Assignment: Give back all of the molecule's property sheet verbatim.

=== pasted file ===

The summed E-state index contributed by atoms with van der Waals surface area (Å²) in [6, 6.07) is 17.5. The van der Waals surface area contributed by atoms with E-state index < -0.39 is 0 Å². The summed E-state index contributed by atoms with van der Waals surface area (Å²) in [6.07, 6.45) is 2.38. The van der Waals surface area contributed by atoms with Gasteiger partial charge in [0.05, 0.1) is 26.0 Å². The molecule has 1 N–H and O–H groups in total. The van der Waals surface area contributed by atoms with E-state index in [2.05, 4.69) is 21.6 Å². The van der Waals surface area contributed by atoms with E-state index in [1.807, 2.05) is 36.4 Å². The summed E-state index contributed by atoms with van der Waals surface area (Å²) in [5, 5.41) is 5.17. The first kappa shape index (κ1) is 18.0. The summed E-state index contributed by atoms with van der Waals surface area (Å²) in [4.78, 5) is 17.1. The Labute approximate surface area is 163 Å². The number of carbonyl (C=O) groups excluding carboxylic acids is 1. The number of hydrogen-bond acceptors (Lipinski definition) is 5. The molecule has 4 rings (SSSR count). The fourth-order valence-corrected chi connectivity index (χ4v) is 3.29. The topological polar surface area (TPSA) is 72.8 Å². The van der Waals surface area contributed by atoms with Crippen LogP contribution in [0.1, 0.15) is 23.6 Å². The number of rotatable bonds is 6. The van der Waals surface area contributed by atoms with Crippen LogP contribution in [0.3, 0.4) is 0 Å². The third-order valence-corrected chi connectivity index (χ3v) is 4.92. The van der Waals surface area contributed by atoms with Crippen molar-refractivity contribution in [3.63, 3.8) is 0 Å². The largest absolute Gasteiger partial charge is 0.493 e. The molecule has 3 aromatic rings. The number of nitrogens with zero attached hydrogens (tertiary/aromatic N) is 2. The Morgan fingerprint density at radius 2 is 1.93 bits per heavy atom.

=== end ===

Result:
The summed E-state index contributed by atoms with van der Waals surface area (Å²) in [6, 6.07) is 17.5. The van der Waals surface area contributed by atoms with E-state index < -0.39 is 0 Å². The summed E-state index contributed by atoms with van der Waals surface area (Å²) in [6.07, 6.45) is 2.38. The van der Waals surface area contributed by atoms with Gasteiger partial charge in [0.05, 0.1) is 26.0 Å². The molecule has 1 N–H and O–H groups in total. The van der Waals surface area contributed by atoms with E-state index in [2.05, 4.69) is 21.6 Å². The van der Waals surface area contributed by atoms with E-state index in [1.807, 2.05) is 36.4 Å². The summed E-state index contributed by atoms with van der Waals surface area (Å²) in [5, 5.41) is 5.17. The first kappa shape index (κ1) is 18.0. The summed E-state index contributed by atoms with van der Waals surface area (Å²) in [4.78, 5) is 17.1. The Labute approximate surface area is 163 Å². The number of carbonyl (C=O) groups excluding carboxylic acids is 1. The number of hydrogen-bond acceptors (Lipinski definition) is 5. The molecule has 4 rings (SSSR count). The fourth-order valence-corrected chi connectivity index (χ4v) is 3.29. The topological polar surface area (TPSA) is 72.8 Å². The van der Waals surface area contributed by atoms with Crippen LogP contribution in [0.1, 0.15) is 23.6 Å². The number of rotatable bonds is 6. The van der Waals surface area contributed by atoms with Crippen LogP contribution in [0.3, 0.4) is 0 Å². The third-order valence-corrected chi connectivity index (χ3v) is 4.92. The van der Waals surface area contributed by atoms with Crippen molar-refractivity contribution in [3.63, 3.8) is 0 Å². The largest absolute Gasteiger partial charge is 0.493 e. The molecule has 3 aromatic rings. The number of nitrogens with zero attached hydrogens (tertiary/aromatic N) is 2. The Morgan fingerprint density at radius 2 is 1.93 bits per heavy atom.